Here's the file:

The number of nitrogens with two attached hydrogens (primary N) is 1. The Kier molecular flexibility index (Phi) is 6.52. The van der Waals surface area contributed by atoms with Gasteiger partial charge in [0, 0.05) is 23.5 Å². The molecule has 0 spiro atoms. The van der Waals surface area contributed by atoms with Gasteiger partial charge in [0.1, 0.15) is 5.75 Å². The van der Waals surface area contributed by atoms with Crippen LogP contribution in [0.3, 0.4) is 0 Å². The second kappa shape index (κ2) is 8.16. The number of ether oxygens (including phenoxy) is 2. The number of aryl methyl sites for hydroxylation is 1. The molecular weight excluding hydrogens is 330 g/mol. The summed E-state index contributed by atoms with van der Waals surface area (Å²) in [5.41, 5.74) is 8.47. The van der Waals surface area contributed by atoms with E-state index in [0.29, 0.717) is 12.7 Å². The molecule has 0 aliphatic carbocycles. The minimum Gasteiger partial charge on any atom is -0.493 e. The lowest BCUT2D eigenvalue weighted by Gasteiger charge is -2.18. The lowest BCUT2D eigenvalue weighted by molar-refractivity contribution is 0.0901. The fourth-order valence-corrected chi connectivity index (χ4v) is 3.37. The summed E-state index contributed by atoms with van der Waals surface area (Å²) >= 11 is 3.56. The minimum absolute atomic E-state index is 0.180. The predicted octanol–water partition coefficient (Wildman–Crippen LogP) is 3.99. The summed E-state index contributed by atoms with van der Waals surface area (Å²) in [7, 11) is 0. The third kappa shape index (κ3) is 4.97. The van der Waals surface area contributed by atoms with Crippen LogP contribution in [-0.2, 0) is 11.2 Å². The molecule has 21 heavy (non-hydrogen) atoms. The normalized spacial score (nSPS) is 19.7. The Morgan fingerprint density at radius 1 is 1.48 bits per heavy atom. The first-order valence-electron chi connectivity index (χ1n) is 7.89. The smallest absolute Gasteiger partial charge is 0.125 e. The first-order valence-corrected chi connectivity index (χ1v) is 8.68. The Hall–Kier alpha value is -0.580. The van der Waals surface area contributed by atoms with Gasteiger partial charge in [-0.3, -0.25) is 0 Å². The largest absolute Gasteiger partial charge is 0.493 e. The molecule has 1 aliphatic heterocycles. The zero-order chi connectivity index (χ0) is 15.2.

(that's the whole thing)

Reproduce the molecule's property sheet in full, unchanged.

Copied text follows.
The number of nitrogens with two attached hydrogens (primary N) is 1. The Kier molecular flexibility index (Phi) is 6.52. The van der Waals surface area contributed by atoms with Gasteiger partial charge in [0, 0.05) is 23.5 Å². The molecule has 0 spiro atoms. The van der Waals surface area contributed by atoms with Gasteiger partial charge in [0.1, 0.15) is 5.75 Å². The van der Waals surface area contributed by atoms with Crippen LogP contribution in [0.3, 0.4) is 0 Å². The second kappa shape index (κ2) is 8.16. The number of ether oxygens (including phenoxy) is 2. The number of aryl methyl sites for hydroxylation is 1. The molecular weight excluding hydrogens is 330 g/mol. The summed E-state index contributed by atoms with van der Waals surface area (Å²) in [5.41, 5.74) is 8.47. The van der Waals surface area contributed by atoms with E-state index in [0.29, 0.717) is 12.7 Å². The molecule has 0 aliphatic carbocycles. The minimum Gasteiger partial charge on any atom is -0.493 e. The lowest BCUT2D eigenvalue weighted by Gasteiger charge is -2.18. The lowest BCUT2D eigenvalue weighted by molar-refractivity contribution is 0.0901. The fourth-order valence-corrected chi connectivity index (χ4v) is 3.37. The summed E-state index contributed by atoms with van der Waals surface area (Å²) >= 11 is 3.56. The minimum absolute atomic E-state index is 0.180. The predicted octanol–water partition coefficient (Wildman–Crippen LogP) is 3.99. The summed E-state index contributed by atoms with van der Waals surface area (Å²) in [7, 11) is 0. The third kappa shape index (κ3) is 4.97. The van der Waals surface area contributed by atoms with Crippen LogP contribution in [-0.2, 0) is 11.2 Å². The molecule has 21 heavy (non-hydrogen) atoms. The normalized spacial score (nSPS) is 19.7. The Morgan fingerprint density at radius 1 is 1.48 bits per heavy atom. The first-order valence-electron chi connectivity index (χ1n) is 7.89. The smallest absolute Gasteiger partial charge is 0.125 e. The first-order valence-corrected chi connectivity index (χ1v) is 8.68. The Hall–Kier alpha value is -0.580. The van der Waals surface area contributed by atoms with Gasteiger partial charge in [-0.3, -0.25) is 0 Å². The largest absolute Gasteiger partial charge is 0.493 e. The molecule has 1 aliphatic heterocycles. The zero-order chi connectivity index (χ0) is 15.2.